Even so, in the end, King David doesn’t blame anyone but himself. He owns it. God calls us all, as God called David, to accountability, to justice, to mercy, to self-awareness. And ultimately sin does not get the last word in this story or in our stories as God’s people either.  For where there is sin, God’s grace abound s even more. What does it take for us to follow David’s lead and learn to pray: “I have sinned against the Lord?” Or as we prayed in today’s psalm- those hymns attributed to this same King David... 

Have mercy on me, O God, according to your loving-kindness; in your great compassion blot out my offenses. Wash me through and through from my wickedness and cleanse me from my sin. For I know my transgressions, and my sin is ever before me.

When we dare to do that, can we then wait for—and then believe and take hold of the words with which God responds: You are forgiven. Life is not over; for I am a God of new beginnings….your sins are forgiven! Or as the preacher put it last weekend:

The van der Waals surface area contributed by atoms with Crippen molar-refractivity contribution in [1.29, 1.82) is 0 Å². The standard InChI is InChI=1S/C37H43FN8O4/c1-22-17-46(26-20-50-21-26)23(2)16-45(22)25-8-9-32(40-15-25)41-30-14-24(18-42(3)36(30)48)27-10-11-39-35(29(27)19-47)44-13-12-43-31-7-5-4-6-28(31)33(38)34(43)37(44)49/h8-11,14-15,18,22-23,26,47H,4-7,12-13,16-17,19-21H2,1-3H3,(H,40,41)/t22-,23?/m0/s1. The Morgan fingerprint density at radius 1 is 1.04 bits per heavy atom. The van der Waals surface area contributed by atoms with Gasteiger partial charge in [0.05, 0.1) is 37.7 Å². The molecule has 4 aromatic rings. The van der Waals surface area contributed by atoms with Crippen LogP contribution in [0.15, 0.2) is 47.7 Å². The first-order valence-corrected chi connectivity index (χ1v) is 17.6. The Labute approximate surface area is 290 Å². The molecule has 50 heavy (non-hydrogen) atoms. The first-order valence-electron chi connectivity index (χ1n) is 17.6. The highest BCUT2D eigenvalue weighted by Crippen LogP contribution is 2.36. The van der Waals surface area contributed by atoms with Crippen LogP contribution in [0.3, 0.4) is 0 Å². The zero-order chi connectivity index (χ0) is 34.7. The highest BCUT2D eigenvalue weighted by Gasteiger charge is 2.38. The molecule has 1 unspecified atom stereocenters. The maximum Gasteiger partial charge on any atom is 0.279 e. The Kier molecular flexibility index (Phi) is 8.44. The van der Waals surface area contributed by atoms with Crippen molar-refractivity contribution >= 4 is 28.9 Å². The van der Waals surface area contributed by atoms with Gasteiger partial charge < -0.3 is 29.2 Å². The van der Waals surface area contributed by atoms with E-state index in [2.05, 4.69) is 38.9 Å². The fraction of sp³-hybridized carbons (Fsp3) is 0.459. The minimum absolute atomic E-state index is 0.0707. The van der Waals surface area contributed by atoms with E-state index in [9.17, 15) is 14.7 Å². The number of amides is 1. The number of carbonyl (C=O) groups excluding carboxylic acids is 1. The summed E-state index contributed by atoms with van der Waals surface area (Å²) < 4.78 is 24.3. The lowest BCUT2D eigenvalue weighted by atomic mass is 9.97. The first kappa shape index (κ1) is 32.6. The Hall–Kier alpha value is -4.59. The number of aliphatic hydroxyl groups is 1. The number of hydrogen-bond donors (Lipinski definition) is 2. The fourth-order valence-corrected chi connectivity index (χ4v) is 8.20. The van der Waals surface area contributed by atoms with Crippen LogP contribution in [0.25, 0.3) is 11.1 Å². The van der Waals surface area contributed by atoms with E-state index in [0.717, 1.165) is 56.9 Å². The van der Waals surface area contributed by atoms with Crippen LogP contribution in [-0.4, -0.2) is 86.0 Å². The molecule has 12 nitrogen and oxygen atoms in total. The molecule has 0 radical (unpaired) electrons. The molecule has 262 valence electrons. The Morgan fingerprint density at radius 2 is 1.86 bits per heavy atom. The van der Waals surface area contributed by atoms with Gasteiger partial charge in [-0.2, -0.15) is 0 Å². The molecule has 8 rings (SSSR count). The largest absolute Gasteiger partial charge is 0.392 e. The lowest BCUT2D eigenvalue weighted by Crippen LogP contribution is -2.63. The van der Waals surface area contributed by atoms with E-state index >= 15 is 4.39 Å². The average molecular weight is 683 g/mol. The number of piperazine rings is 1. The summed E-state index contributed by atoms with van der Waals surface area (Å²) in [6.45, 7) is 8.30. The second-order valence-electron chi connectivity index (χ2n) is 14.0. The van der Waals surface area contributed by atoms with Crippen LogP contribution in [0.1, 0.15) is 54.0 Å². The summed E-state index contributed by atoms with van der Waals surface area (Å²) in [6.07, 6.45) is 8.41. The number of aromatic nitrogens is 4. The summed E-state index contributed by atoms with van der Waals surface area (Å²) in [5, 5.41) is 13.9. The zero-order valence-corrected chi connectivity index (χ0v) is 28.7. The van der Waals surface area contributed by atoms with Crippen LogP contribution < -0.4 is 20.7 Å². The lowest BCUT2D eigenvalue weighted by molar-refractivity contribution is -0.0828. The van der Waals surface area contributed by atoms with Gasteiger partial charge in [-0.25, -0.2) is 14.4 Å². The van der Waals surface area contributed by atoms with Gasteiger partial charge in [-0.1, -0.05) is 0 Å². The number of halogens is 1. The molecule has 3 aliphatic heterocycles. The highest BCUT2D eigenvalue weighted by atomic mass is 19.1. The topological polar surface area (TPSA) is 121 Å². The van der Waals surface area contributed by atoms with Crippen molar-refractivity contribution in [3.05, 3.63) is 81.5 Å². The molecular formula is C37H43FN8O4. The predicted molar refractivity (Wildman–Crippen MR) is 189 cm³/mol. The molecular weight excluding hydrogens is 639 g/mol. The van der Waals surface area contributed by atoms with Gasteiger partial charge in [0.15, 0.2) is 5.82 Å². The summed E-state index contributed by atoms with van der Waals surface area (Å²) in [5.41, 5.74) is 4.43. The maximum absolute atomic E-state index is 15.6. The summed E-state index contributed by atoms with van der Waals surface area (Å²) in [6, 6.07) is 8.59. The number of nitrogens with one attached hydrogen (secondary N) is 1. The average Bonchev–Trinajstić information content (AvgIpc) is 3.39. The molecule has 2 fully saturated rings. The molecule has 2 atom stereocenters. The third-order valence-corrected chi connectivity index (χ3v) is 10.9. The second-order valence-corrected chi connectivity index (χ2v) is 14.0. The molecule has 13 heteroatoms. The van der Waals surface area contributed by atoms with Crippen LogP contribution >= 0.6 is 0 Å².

[God keeps] gathering up the broken fragments so that nothing may be lost…God in Jesus Christ sees what is possible, sees our futures. Not judging our pasts, God takes us and meets us where we are, and offers us new life. God sees what might yet be, before we can see it ourselves. That is the kind of God we are dealing with, people….
Click here for a link to the full sermon by the Rev. Karen Safstrom

Here, yet again—even in the very heart of the Old Testament—we proclaim the good news that God’s amazing grace is bigger than David’s failings and weaknesses. And bigger than ours, too. It doesn’t mean there aren’t consequences for our bad choices; there most definitely are. We may think that that David deserves worse and ultimately maybe even that we deserve worse when we make a mess of our lives.

But ultimately this narrative, like the Bible from which it comes, is not about human achievement. It is about God’s steadfast love and mercy. It’s about the love of God made known in Jesus. It’s about a God of second chances. That is, indeed, the kind of God we are dealing with, people. 

1 comment:

  1. A friend linked me to this site. Thnx for the resources.
    Stop by my web site - counselling melbourne